Religion Is In The Fabric

Part of the intentions of Spain in its occupation of lands they ruled in America, which includes Fort Bend County, was to spread the beliefs of the Catholic Faith.  From the early 1600s to the 1800s Spain made attempts to colonize the area.  They finally gave up on their efforts to civilize the local Native Americans and Mexican immigrants in the area and turned to the American pioneer spirit to populate these lands.  American pioneers had proven their ability to convert wilderness into productive enterprise and news of the prospect of free land spread through the South.

In 1823 the Mexican government, now independent of Spain, but still concerned about the future of settlement in their territory, continued the process.  Charters were granted to individuals including Stephen F. Austin to bring American households to the territory, and applications for land grants flooded in.  There were some qualifications for these settlers along with a minimal cost of clerical and survey work.  The head of household must indicate that he would accept the Roman Catholic Church.  This requirement was seldom enforced and although it was a source of irritation among some of the colonists they brought their hard work ethic and religion to settle this land.

The first religious service in Fort Bend County, according to written histories, was held in 1834 under a live oak tree on Oyster Creek Bank near Stafford’s Point.  Parson Woodruff, a Baptist preacher from Brazoria County, gave a sermon after the conclusion of the first court session in Fort Bend County at that same location.  This lends credence to the fact that church is not a place but a body of believers, the fabric of the community, seeking to be faithful to God’s commission to extend the gospel to the ends of the Earth.  A Baptist preacher once commented that the Methodist “circuit riders”, traveling preachers, got to this frontier before the “Yankee clock peddlers”.  Early Fort Bend marriage records lend truth to this comment as they indicate the presence of numerous ministers of the Methodist Episcopal Church.  The buildings and sanctuaries would follow, driven by the strong commitment and beliefs of the settlers of Fort Bend County.

The buildings become landmarks and remind us of this part of the fabric of our lives each time we pass by or visit.  Sometimes the buildings have a long life and sometimes they don’t, but the fabric of the community remains.  Richmond’s first church, the present St. John’s Methodist, was founded on January 22nd, 1839, by Reverend Jesse Hord from Tennessee, an early missionary to the Republic.  Early members included some of Stephen F. Austin’s “Old 300” colonists.  In 1857, Richmond Judge W. E. Kendall organized the Calvary Episcopal Church.  The quaint chapel built by that group in 1878 was still standing nearly 100 years later on the grounds of what is now the Oak Bend Hospital in Richmond (formerly Polly Ryon Hospital).  Members have included statesman Mirabeau B. Lamar and many descendants of early Texas colonists.  The congregation’s rich heritage provides a significant link to the early history of the Episcopal church in Texas.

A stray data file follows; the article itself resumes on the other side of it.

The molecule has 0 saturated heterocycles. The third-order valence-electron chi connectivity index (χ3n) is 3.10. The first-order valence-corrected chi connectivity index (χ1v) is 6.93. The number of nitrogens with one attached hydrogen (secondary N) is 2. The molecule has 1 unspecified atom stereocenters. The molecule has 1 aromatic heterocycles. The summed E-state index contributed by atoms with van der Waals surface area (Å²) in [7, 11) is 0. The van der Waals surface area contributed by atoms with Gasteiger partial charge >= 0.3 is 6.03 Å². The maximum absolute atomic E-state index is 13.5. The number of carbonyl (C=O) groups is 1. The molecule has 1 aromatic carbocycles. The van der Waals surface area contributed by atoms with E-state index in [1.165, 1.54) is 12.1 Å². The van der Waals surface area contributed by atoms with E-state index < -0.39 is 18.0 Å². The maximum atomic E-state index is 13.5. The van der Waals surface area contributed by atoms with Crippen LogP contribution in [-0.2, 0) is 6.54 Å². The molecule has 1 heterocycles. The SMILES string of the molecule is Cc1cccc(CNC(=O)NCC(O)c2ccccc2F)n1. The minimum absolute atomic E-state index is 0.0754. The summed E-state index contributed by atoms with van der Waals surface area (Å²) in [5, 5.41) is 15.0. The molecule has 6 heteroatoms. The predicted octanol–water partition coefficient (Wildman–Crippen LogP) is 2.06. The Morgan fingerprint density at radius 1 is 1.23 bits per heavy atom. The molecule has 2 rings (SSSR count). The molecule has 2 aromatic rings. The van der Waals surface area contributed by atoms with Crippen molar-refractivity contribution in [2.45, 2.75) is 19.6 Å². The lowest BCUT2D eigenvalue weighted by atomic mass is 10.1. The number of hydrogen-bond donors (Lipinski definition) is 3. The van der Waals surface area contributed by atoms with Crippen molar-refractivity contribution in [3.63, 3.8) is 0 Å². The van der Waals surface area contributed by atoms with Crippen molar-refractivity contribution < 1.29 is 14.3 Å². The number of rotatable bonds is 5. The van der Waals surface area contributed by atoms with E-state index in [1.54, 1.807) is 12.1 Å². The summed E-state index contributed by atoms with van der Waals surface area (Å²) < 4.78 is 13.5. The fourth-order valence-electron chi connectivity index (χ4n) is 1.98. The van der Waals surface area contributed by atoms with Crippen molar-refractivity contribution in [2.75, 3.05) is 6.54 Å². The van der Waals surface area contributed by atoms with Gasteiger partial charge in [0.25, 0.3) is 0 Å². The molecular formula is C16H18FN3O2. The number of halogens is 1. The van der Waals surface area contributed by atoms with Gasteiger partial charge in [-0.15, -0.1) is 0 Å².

In Missouri City, services were held in the homes of settlers before any church building existed.  The Methodist Church was the first church built.  The Baptists and Methodists built the church together, but the 1900 Hurricane (yes, That Storm that ravaged Galveston) destroyed this church.  The Catholic Church in Missouri City was built after the 1900 Storm but was destroyed in the 1915 Storm.  In September 1932, John Lampson, Julius Lampson, and James Jebbia donated a building, previously used as a theater and dance hall, to be used for the Catholic church.  From there the parish community grew into the Holy Family Parish we know today.

George Dunlop wrote in an 1895 issue of The Texas Coaster newspaper out of Richmond that “Church advantages in Fort Bend County are equal to any in the state. There are about twelve preaching places in the county, and at all these places, the different denominations are well represented.”

In 1914 Sugar Land, the Catholics, Methodists, Presbyterians, and the Baptists worshiped in a little frame building which was also used as a school on the corner of Wood and Second Streets.  That building was blown down in the 1915 Storm and another frame building was built between Fourth and Fifth Streets.  Sugar Land was a company town at the time and the Imperial Sugar Company and Sugarland Industries encouraged the building of churches, gave land to each denomination to build on and gave them financial support from time to time.  The records of St. Theresa’s Catholic Parish date back to 1918.

Sometimes the landmark may not be the church building itself.  In the early days of the Sugar Land Catholic Community of St. Laurence Parish, services were held in a commercial space by the “O” houses, as my son would call them.  (These are the townhouses off of Sweetwater Blvd where the chimneys have brick tops that look like an O.)  That congregation grew into a substantial presence on the corner of Austin Parkway and Williams Trace.  And the large presence of the Sugar Land Baptist home on the Southwest Freeway is a reminder for me of that community’s growth as they moved from site to site for accommodation.  It is always a reassuring sight every time I see it.

Religion has always been a part of the Fabric of Fort Bend from the beginnings.  We will continue to build on this strength every day as we strive to make living better in Fort Bend County.

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One Response to Religion Is In The Fabric

  1. Steve says:

    I’m still learning new things! Thanks Brother!

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